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Old 26th January 2013, 06:18 AM   #121
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Originally Posted by skyrider44 View Post
Brigham Young said some unfortunate things, as recorded in the Journal of Discourses. You are well aware of that. What matters, however, is that just as Jesus grew from "grace to grace," the Church--through its living prophets--has done the same thing. If you're going to claim that what Brigham Young said circa 178 years ago is still Church doctrine, than--for the sake of consistency--you must claim that the following statements are still scientific doctrine: 1) "Heavier-than-air flying machines are impossible." --Lord Kelvin, President of the Royal Society, 1895. 2) "I think there is a world market for maybe five computers." --Former IBM Chairman Thomas Watson, 1943. 3) "Who the hell wants to hear actors talk." --Harry M. Warner, Co-founder of Warner Brothers, 1906. 4) "There is not the slightest indication that nuclear energy will ever be obtainable. It would mean that the atom would have to be shattered at will." --Albert Einstein, 1932 5) "That the automobile has practically reached the limit of its development is supported by that during the past year no improvements of a radical nature have been introduced." --Scientific American in a 1909 report.

I don't see you dwelling on these scientific statements as you dwell on statements made by BY when the Church was in its infancy.
None of those folks claimed to be speaking to god.
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Old 26th January 2013, 06:52 AM   #122
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Originally Posted by skyrider44 View Post
Brigham Young said some unfortunate things, as recorded in the Journal of Discourses. You are well aware of that. What matters, however, is that just as Jesus grew from "grace to grace," the Church--through its living prophets--has done the same thing. If you're going to claim that what Brigham Young said circa 178 years ago is still Church doctrine, than--for the sake of consistency--you must claim that the following statements are still scientific doctrine: ...

I don't see you dwelling on these scientific statements as you dwell on statements made by BY when the Church was in its infancy.
I think you're missing a basic understanding of the difference between the scientific method and religious revelation. Science by definition is self-correcting. It's not shameful or embarrassing for people to admit that--it's the heart of what makes it work so well. There is no scientific equivalent to religious prophecies or revelations. Only religious people are claiming to have eternal truth through revelation.

If you want to discuss Brigham Young from a cultural and social perspective, sure, I figure lots of folks here would be glad to do that, including me.

I've posted a few links in this thread to non-Mormon contemporaries who made similar claims as Joseph Smith and Brigham Young about race, health, the American Indians, etc. The more one looks at their contemporaries, the less JS and BY sound as if they had special insight from a god.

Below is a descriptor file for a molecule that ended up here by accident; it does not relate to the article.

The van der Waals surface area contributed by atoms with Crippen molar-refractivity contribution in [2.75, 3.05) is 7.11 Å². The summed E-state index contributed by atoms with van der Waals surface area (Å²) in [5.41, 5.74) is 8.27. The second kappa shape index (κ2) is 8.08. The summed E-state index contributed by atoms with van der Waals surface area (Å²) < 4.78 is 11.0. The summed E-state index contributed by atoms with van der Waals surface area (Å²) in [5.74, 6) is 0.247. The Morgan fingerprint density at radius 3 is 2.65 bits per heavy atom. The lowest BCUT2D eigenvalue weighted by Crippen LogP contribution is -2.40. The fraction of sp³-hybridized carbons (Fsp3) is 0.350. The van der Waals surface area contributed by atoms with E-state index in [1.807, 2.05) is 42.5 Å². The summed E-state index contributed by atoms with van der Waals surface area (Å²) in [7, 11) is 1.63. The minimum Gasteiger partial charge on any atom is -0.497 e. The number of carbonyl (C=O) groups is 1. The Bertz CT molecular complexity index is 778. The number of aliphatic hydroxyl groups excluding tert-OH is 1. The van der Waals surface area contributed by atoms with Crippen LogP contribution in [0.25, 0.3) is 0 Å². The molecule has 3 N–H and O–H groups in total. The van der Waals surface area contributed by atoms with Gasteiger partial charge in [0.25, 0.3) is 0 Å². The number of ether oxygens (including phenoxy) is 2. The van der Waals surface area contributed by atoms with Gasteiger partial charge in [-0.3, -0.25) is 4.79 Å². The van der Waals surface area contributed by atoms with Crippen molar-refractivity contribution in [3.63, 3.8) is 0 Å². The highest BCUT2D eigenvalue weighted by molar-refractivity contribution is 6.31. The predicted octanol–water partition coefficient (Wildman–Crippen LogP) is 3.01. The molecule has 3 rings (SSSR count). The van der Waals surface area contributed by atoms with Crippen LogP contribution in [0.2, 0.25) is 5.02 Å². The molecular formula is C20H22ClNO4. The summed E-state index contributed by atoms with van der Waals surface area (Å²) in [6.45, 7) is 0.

So it means applying Occam's razor, which would indicate that the simplest explanation for Brigham Young's leadership is that, like most leaders who emerge, he had a dominating personality and was at the right time and place to grab power, rather than that there's a creator of the universe with extraordinary powers who chose him alone to lead a small group in the American west.
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Old 26th January 2013, 09:43 AM   #123
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Originally Posted by skyrider44 View Post
Brigham Young said some unfortunate things, as recorded in the Journal of Discourses. You are well aware of that. What matters, however, is that just as Jesus grew from "grace to grace," the Church--through its living prophets--has done the same thing. If you're going to claim that what Brigham Young said circa 178 years ago is still Church doctrine, than--for the sake of consistency--you must claim that the following statements are still scientific doctrine: 1) "Heavier-than-air flying machines are impossible." --Lord Kelvin, President of the Royal Society, 1895. 2) "I think there is a world market for maybe five computers." --Former IBM Chairman Thomas Watson, 1943. 3) "Who the hell wants to hear actors talk." --Harry M. Warner, Co-founder of Warner Brothers, 1906. 4) "There is not the slightest indication that nuclear energy will ever be obtainable. It would mean that the atom would have to be shattered at will." --Albert Einstein, 1932 5) "That the automobile has practically reached the limit of its development is supported by that during the past year no improvements of a radical nature have been introduced." --Scientific American in a 1909 report.

I don't see you dwelling on these scientific statements as you dwell on statements made by BY when the Church was in its infancy.

None of those persons claimed to be a prophet of the discipline of science. None of them claimed to have god's ear either.
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Old 26th January 2013, 10:14 AM   #124
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Originally Posted by John Jones View Post
None of those persons claimed to be a prophet of the discipline of science. None of them claimed to have god's ear either.